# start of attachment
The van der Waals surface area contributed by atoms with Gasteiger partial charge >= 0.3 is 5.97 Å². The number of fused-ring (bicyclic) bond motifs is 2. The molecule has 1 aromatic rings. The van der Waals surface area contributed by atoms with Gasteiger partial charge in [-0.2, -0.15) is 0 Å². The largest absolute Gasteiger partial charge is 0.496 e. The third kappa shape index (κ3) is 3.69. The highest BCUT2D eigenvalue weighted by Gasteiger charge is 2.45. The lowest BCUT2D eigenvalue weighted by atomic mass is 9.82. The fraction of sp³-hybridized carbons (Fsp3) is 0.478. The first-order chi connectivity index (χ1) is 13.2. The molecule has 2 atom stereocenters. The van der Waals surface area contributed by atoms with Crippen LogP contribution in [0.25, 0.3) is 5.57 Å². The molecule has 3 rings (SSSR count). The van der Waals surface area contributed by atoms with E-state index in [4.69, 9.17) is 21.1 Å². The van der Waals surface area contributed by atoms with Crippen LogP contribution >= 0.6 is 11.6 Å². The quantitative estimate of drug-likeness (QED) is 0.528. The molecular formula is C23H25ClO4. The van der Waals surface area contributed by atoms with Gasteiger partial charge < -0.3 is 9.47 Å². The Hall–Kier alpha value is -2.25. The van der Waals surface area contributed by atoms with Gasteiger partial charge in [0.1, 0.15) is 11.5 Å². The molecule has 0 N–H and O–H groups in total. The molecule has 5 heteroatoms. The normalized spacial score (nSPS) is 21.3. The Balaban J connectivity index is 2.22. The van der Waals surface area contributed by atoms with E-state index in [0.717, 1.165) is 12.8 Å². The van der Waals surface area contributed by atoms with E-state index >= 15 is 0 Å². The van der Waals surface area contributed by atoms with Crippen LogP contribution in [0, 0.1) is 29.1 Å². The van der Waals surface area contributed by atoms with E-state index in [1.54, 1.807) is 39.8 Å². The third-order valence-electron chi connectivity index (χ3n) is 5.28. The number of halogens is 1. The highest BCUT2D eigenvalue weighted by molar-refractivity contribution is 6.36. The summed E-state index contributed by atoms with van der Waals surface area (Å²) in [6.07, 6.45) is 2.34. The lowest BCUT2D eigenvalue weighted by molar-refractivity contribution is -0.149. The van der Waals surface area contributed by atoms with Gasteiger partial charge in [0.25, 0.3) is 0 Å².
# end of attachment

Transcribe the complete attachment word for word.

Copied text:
The van der Waals surface area contributed by atoms with Gasteiger partial charge >= 0.3 is 5.97 Å². The number of fused-ring (bicyclic) bond motifs is 2. The molecule has 1 aromatic rings. The van der Waals surface area contributed by atoms with Gasteiger partial charge in [-0.2, -0.15) is 0 Å². The largest absolute Gasteiger partial charge is 0.496 e. The third kappa shape index (κ3) is 3.69. The highest BCUT2D eigenvalue weighted by Gasteiger charge is 2.45. The lowest BCUT2D eigenvalue weighted by atomic mass is 9.82. The fraction of sp³-hybridized carbons (Fsp3) is 0.478. The first-order chi connectivity index (χ1) is 13.2. The molecule has 2 atom stereocenters. The van der Waals surface area contributed by atoms with Crippen LogP contribution in [0.25, 0.3) is 5.57 Å². The molecule has 3 rings (SSSR count). The van der Waals surface area contributed by atoms with E-state index in [4.69, 9.17) is 21.1 Å². The van der Waals surface area contributed by atoms with Crippen LogP contribution >= 0.6 is 11.6 Å². The quantitative estimate of drug-likeness (QED) is 0.528. The molecular formula is C23H25ClO4. The van der Waals surface area contributed by atoms with Gasteiger partial charge < -0.3 is 9.47 Å². The Hall–Kier alpha value is -2.25. The van der Waals surface area contributed by atoms with Gasteiger partial charge in [0.1, 0.15) is 11.5 Å². The molecule has 0 N–H and O–H groups in total. The molecule has 5 heteroatoms. The normalized spacial score (nSPS) is 21.3. The Balaban J connectivity index is 2.22. The van der Waals surface area contributed by atoms with E-state index in [0.717, 1.165) is 12.8 Å². The van der Waals surface area contributed by atoms with E-state index >= 15 is 0 Å². The van der Waals surface area contributed by atoms with Crippen LogP contribution in [0, 0.1) is 29.1 Å². The van der Waals surface area contributed by atoms with E-state index in [1.54, 1.807) is 39.8 Å². The third-order valence-electron chi connectivity index (χ3n) is 5.28. The number of halogens is 1. The highest BCUT2D eigenvalue weighted by molar-refractivity contribution is 6.36. The summed E-state index contributed by atoms with van der Waals surface area (Å²) in [6.07, 6.45) is 2.34. The lowest BCUT2D eigenvalue weighted by molar-refractivity contribution is -0.149. The van der Waals surface area contributed by atoms with Gasteiger partial charge in [0.25, 0.3) is 0 Å².